The sentiment still exists today, smoothed and smallened, like a pebble passed through too many hands. Translations, it tells us, are like women: they can be either faithful or beautiful, but not both.

History serves us a smorgasbord of gendered metaphors for translation that are as confused are they are surprisingly explicit, from Ménage and Mounin’s belles infidèles to George Steiner’s depiction of translation as erotic possession (more on this in a moment). Some of these metaphors characterise the (male) translator as an active agent who forces or manipulates the (female) text into submission. In others, the work of the (male) author is feminised, enfeebled, by the inferior and subsidiary process of translation. Always at the heart of this rhetorical clutter is the question of fidelity.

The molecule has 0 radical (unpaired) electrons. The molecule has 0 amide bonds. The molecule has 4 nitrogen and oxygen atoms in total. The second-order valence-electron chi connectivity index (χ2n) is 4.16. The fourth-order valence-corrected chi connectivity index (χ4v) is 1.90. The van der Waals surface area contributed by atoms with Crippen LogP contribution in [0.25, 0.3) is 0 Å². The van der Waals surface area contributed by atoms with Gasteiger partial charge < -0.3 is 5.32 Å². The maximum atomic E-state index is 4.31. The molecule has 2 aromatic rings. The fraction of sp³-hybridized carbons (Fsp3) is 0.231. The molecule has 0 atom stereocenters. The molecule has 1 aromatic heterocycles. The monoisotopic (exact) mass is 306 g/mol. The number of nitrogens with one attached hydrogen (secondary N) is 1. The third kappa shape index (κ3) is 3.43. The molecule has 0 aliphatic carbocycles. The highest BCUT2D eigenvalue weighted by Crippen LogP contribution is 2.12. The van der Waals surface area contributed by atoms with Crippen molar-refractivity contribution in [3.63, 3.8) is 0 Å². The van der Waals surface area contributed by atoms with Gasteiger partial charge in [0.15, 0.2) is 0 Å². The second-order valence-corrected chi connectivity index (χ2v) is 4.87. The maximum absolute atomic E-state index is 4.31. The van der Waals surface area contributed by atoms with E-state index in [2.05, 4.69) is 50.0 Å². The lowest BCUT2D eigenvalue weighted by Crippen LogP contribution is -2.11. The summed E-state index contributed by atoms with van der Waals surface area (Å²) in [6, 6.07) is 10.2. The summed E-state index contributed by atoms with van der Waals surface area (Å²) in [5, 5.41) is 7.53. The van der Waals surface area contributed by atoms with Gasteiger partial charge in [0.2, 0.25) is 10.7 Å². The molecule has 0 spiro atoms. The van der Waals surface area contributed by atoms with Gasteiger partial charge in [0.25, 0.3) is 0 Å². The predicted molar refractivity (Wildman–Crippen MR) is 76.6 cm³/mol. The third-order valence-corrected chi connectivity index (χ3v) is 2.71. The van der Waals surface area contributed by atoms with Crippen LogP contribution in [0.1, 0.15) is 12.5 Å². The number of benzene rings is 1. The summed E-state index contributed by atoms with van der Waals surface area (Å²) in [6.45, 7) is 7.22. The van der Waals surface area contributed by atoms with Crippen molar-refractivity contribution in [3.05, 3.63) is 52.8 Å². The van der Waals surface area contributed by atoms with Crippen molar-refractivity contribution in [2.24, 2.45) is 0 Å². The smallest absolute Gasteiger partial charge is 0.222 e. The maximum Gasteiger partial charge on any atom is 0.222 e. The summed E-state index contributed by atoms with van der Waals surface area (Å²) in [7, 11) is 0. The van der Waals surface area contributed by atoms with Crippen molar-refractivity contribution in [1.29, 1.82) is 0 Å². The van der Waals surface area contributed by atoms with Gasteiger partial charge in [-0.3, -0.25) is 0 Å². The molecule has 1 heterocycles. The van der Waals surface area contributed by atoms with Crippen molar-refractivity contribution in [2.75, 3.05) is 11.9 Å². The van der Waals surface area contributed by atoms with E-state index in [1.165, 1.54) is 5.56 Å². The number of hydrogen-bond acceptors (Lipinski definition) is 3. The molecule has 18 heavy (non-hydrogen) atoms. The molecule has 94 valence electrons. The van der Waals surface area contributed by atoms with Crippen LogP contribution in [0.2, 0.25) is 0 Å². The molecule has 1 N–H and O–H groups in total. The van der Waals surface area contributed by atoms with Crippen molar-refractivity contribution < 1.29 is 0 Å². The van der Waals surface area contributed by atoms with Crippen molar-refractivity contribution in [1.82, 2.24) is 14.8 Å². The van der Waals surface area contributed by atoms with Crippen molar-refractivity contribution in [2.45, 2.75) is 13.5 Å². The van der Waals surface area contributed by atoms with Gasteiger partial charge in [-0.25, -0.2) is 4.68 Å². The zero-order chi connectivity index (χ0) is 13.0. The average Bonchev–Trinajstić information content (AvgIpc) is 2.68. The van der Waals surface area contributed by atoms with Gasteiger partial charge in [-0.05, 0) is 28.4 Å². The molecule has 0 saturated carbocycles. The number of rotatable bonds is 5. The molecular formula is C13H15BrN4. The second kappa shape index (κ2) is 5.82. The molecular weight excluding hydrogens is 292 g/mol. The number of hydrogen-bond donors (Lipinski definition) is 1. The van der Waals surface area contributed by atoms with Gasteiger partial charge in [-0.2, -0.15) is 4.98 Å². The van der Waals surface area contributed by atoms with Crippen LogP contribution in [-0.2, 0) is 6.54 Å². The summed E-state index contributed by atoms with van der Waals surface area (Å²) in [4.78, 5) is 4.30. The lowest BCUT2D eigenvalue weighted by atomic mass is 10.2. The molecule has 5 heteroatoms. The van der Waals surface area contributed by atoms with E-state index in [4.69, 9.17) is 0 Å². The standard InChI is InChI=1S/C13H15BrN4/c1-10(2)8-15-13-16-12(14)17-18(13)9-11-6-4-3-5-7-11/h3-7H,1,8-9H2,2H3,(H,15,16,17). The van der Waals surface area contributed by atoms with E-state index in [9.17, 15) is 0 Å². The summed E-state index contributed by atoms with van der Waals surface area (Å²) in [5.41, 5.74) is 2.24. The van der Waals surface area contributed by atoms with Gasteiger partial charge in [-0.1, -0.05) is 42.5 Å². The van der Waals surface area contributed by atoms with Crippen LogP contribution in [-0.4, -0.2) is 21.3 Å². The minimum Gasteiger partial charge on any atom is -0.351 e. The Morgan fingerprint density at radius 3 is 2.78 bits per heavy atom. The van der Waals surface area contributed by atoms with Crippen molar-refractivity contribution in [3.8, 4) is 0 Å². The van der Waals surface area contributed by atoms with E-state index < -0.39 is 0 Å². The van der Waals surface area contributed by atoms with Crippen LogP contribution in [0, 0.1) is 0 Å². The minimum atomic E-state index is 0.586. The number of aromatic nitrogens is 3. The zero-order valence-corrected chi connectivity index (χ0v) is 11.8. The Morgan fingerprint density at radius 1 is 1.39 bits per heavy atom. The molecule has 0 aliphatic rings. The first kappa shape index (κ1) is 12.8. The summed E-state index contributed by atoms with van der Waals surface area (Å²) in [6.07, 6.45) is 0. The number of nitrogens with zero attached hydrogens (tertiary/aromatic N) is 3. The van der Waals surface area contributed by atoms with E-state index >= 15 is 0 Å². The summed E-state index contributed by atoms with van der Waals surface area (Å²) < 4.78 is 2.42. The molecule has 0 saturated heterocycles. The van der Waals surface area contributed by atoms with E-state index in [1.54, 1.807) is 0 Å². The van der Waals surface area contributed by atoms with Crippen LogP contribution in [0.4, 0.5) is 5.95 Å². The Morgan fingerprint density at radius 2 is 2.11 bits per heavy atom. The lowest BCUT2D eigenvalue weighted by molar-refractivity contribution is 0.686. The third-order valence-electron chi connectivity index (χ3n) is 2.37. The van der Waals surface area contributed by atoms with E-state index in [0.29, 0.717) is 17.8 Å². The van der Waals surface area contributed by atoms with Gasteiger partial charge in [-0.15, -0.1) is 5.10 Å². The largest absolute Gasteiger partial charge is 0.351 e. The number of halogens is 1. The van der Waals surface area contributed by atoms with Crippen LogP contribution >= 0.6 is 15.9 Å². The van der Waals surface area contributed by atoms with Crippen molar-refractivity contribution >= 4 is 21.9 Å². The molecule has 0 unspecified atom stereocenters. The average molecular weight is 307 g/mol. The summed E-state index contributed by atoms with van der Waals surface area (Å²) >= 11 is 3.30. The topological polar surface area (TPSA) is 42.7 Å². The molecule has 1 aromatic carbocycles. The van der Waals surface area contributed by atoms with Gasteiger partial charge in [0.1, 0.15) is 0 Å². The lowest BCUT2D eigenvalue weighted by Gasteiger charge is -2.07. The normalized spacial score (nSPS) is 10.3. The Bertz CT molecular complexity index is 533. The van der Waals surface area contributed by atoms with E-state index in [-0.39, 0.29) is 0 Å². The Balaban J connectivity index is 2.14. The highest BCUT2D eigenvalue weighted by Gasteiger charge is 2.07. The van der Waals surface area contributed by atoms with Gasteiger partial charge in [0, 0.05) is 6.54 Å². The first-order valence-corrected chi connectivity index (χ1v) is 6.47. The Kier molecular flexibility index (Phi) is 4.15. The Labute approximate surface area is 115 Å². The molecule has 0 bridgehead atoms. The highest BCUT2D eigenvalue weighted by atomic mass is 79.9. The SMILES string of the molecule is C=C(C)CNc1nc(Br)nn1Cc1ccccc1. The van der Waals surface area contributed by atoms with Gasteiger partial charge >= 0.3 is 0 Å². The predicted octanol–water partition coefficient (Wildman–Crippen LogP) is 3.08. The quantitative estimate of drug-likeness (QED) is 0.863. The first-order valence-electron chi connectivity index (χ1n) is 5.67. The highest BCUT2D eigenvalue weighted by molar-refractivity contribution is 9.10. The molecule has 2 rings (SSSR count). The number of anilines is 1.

More than a decade has passed since I last consulted a French textbook, but I am ninety per cent certain that the word for translation, in French, is feminine: la traduction.

I type the word  t r a n s l a t i o n  into my online English-to-French dictionary, just to make sure. I find that yes, the noun is feminine (of course) and yes, it is written traduction.

The example sentence, given directly below the translation (the translation of the word  t r a n s l a t i o n, which, as I have just confirmed, is traduction) catches my eye. The sentence reads:

He’s just written a new translation of The Odyssey.

Below that, the French:

Il vient juste d’écrire une nouvelle traduction de l’Odyssée.